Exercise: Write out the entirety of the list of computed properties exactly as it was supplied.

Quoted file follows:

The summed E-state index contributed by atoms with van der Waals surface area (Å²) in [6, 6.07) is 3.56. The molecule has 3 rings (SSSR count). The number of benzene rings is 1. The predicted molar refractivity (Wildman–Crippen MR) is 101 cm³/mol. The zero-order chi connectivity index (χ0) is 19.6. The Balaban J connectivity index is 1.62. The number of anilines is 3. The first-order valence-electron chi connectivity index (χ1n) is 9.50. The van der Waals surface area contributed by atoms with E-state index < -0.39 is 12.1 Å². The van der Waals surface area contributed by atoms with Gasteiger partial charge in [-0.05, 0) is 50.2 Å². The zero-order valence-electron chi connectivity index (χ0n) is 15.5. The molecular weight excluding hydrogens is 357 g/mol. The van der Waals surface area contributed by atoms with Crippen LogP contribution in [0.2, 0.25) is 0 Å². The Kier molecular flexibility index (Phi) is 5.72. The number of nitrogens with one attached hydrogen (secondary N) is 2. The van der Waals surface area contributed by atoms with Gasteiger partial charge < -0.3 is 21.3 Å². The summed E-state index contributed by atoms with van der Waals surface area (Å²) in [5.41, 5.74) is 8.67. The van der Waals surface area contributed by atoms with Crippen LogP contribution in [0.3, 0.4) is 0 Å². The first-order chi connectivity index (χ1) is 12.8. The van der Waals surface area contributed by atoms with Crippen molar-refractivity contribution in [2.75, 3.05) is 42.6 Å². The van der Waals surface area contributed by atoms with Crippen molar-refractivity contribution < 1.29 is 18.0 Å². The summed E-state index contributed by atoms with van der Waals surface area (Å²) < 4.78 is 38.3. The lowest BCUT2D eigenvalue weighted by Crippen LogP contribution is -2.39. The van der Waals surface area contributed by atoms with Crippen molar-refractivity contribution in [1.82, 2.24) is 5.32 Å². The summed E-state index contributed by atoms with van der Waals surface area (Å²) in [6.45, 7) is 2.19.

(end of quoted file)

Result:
The summed E-state index contributed by atoms with van der Waals surface area (Å²) in [6, 6.07) is 3.56. The molecule has 3 rings (SSSR count). The number of benzene rings is 1. The predicted molar refractivity (Wildman–Crippen MR) is 101 cm³/mol. The zero-order chi connectivity index (χ0) is 19.6. The Balaban J connectivity index is 1.62. The number of anilines is 3. The first-order valence-electron chi connectivity index (χ1n) is 9.50. The van der Waals surface area contributed by atoms with E-state index < -0.39 is 12.1 Å². The van der Waals surface area contributed by atoms with Gasteiger partial charge in [-0.05, 0) is 50.2 Å². The zero-order valence-electron chi connectivity index (χ0n) is 15.5. The molecular weight excluding hydrogens is 357 g/mol. The van der Waals surface area contributed by atoms with Crippen LogP contribution in [0.2, 0.25) is 0 Å². The Kier molecular flexibility index (Phi) is 5.72. The number of nitrogens with one attached hydrogen (secondary N) is 2. The van der Waals surface area contributed by atoms with Gasteiger partial charge < -0.3 is 21.3 Å². The summed E-state index contributed by atoms with van der Waals surface area (Å²) in [5.41, 5.74) is 8.67. The van der Waals surface area contributed by atoms with Crippen LogP contribution in [0.3, 0.4) is 0 Å². The first-order chi connectivity index (χ1) is 12.8. The van der Waals surface area contributed by atoms with Crippen molar-refractivity contribution in [2.75, 3.05) is 42.6 Å². The van der Waals surface area contributed by atoms with Crippen molar-refractivity contribution < 1.29 is 18.0 Å². The summed E-state index contributed by atoms with van der Waals surface area (Å²) < 4.78 is 38.3. The lowest BCUT2D eigenvalue weighted by Crippen LogP contribution is -2.39. The van der Waals surface area contributed by atoms with Crippen molar-refractivity contribution in [1.82, 2.24) is 5.32 Å². The summed E-state index contributed by atoms with van der Waals surface area (Å²) in [6.45, 7) is 2.19.